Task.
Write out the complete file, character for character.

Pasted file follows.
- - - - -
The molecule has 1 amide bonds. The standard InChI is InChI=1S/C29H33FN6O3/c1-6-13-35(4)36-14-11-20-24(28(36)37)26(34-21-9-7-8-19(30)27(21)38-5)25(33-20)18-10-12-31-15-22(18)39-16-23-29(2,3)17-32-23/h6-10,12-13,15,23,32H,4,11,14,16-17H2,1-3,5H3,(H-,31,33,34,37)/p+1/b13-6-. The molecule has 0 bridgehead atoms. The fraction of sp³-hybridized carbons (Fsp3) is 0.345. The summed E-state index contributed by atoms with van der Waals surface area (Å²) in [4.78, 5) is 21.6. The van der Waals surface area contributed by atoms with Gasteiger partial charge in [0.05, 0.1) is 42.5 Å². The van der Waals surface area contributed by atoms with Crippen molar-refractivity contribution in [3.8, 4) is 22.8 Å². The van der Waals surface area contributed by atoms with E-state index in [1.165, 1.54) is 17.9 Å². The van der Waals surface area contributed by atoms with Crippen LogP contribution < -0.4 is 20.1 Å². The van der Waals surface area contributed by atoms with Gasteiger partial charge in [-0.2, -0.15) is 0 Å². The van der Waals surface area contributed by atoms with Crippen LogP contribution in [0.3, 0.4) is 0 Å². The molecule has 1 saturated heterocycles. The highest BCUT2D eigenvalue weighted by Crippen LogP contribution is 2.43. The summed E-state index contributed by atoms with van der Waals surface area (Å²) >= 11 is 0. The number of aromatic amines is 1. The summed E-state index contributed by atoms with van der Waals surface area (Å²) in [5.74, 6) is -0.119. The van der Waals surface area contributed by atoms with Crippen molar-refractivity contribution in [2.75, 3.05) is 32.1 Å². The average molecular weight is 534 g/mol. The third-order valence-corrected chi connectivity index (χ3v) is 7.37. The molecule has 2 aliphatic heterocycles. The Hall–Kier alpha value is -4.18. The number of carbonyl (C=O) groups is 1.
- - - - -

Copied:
The molecule has 1 amide bonds. The standard InChI is InChI=1S/C29H33FN6O3/c1-6-13-35(4)36-14-11-20-24(28(36)37)26(34-21-9-7-8-19(30)27(21)38-5)25(33-20)18-10-12-31-15-22(18)39-16-23-29(2,3)17-32-23/h6-10,12-13,15,23,32H,4,11,14,16-17H2,1-3,5H3,(H-,31,33,34,37)/p+1/b13-6-. The molecule has 0 bridgehead atoms. The fraction of sp³-hybridized carbons (Fsp3) is 0.345. The summed E-state index contributed by atoms with van der Waals surface area (Å²) in [4.78, 5) is 21.6. The van der Waals surface area contributed by atoms with Gasteiger partial charge in [0.05, 0.1) is 42.5 Å². The van der Waals surface area contributed by atoms with Crippen molar-refractivity contribution in [3.8, 4) is 22.8 Å². The van der Waals surface area contributed by atoms with E-state index in [1.165, 1.54) is 17.9 Å². The van der Waals surface area contributed by atoms with Crippen LogP contribution < -0.4 is 20.1 Å². The van der Waals surface area contributed by atoms with Gasteiger partial charge in [-0.2, -0.15) is 0 Å². The van der Waals surface area contributed by atoms with Crippen LogP contribution in [0.3, 0.4) is 0 Å². The molecule has 1 saturated heterocycles. The highest BCUT2D eigenvalue weighted by Crippen LogP contribution is 2.43. The summed E-state index contributed by atoms with van der Waals surface area (Å²) >= 11 is 0. The number of aromatic amines is 1. The summed E-state index contributed by atoms with van der Waals surface area (Å²) in [5.74, 6) is -0.119. The van der Waals surface area contributed by atoms with Crippen molar-refractivity contribution in [2.75, 3.05) is 32.1 Å². The average molecular weight is 534 g/mol. The third-order valence-corrected chi connectivity index (χ3v) is 7.37. The molecule has 2 aliphatic heterocycles. The Hall–Kier alpha value is -4.18. The number of carbonyl (C=O) groups is 1.